There is a fundamental standard referred to in the debate surrounding the ban on instrumentalisation which maintains that awarding full rights of protection to a human embryo is ethically justified on the grounds that a human being is a self-determining organism which may not be manipulated or even destroyed for the purposes of others. Embryos are considered to belong to the sphere of living organisms in need of special protection either on account of their belonging to the human species or because they are living organisms with the potential for self-determination. In ethical discussions, the instrumentalisation ban plays a prominent role insofar as it is closely linked to determining the moral status of a human embryo.

For examples of this discussion see: 

Darbrock, Peter / Ried, Jens (Hg.) (2005): Therapeutisches Klonen als Herausforderung für die Statusbestimmung des menschlichen Embryos. Paderborn: Mentis, 31–55.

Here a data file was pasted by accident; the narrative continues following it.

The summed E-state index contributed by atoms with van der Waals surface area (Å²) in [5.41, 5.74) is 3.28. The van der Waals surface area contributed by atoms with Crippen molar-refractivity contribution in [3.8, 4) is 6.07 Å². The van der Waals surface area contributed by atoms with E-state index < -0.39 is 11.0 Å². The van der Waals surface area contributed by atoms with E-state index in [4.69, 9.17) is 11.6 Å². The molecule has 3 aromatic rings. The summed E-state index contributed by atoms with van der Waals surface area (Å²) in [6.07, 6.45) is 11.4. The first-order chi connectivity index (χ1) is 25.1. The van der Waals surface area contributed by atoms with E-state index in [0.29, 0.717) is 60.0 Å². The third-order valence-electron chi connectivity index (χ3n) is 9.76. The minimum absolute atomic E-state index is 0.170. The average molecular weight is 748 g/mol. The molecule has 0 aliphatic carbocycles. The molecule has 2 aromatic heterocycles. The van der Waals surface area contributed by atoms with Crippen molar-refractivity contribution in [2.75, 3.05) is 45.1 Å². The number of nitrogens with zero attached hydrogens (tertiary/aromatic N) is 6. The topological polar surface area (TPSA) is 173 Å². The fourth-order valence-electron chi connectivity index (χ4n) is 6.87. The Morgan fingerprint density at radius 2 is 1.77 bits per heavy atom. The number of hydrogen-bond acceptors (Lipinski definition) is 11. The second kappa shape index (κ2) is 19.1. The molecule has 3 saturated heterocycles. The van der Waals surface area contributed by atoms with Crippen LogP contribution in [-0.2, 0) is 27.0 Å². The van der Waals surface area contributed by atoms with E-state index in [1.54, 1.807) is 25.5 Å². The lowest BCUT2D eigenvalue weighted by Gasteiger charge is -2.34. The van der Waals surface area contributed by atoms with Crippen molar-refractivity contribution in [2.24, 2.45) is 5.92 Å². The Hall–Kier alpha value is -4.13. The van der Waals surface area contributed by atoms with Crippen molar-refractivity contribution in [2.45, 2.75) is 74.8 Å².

Maio, Giovanni (2003): Ist die Instrumentalisierung des Embryos moralisch zu rechtfertigen? Zur Ethik der Forschung an embryonalen Stammzellen. In: Oehmichen, Manfred / Kaatsch, H.-J. / Rosenau, Hartmut (Hrsg.): Praktische Ethik in der Medizin, Lübeck: Schmidt-Römhild, 175–192.

Riedel, Ulrike (2003): Wider die Instrumentalisierung des Embryo. In: Goebel, Bernd / Kruip, Gerhard (Hrsg.): Gentechnologie und die Zukunft der Menschenwürde, Münster: LIT (Ethik in der Praxis: Kontroversen Bd. 10), 49–53.

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